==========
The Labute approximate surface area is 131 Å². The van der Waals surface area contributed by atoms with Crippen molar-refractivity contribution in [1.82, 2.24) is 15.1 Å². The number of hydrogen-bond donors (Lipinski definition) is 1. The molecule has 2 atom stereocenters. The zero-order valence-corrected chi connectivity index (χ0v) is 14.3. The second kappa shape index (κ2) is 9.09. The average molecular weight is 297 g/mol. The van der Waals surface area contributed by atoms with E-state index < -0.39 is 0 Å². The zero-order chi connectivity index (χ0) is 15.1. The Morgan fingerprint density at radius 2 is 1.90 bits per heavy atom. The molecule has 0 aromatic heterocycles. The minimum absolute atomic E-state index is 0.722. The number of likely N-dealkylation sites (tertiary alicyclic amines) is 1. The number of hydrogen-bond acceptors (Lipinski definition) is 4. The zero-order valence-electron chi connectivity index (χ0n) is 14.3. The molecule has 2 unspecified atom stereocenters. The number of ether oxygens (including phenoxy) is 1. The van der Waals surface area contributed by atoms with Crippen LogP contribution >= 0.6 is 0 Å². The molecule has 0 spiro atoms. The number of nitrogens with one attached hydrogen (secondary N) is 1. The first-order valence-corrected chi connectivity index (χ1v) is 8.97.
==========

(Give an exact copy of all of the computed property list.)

The Labute approximate surface area is 131 Å². The van der Waals surface area contributed by atoms with Crippen molar-refractivity contribution in [1.82, 2.24) is 15.1 Å². The number of hydrogen-bond donors (Lipinski definition) is 1. The molecule has 2 atom stereocenters. The zero-order valence-corrected chi connectivity index (χ0v) is 14.3. The second kappa shape index (κ2) is 9.09. The average molecular weight is 297 g/mol. The van der Waals surface area contributed by atoms with E-state index < -0.39 is 0 Å². The zero-order chi connectivity index (χ0) is 15.1. The Morgan fingerprint density at radius 2 is 1.90 bits per heavy atom. The molecule has 0 aromatic heterocycles. The minimum absolute atomic E-state index is 0.722. The number of likely N-dealkylation sites (tertiary alicyclic amines) is 1. The number of hydrogen-bond acceptors (Lipinski definition) is 4. The zero-order valence-electron chi connectivity index (χ0n) is 14.3. The molecule has 2 unspecified atom stereocenters. The number of ether oxygens (including phenoxy) is 1. The van der Waals surface area contributed by atoms with Crippen LogP contribution >= 0.6 is 0 Å². The molecule has 0 spiro atoms. The number of nitrogens with one attached hydrogen (secondary N) is 1. The first-order valence-corrected chi connectivity index (χ1v) is 8.97.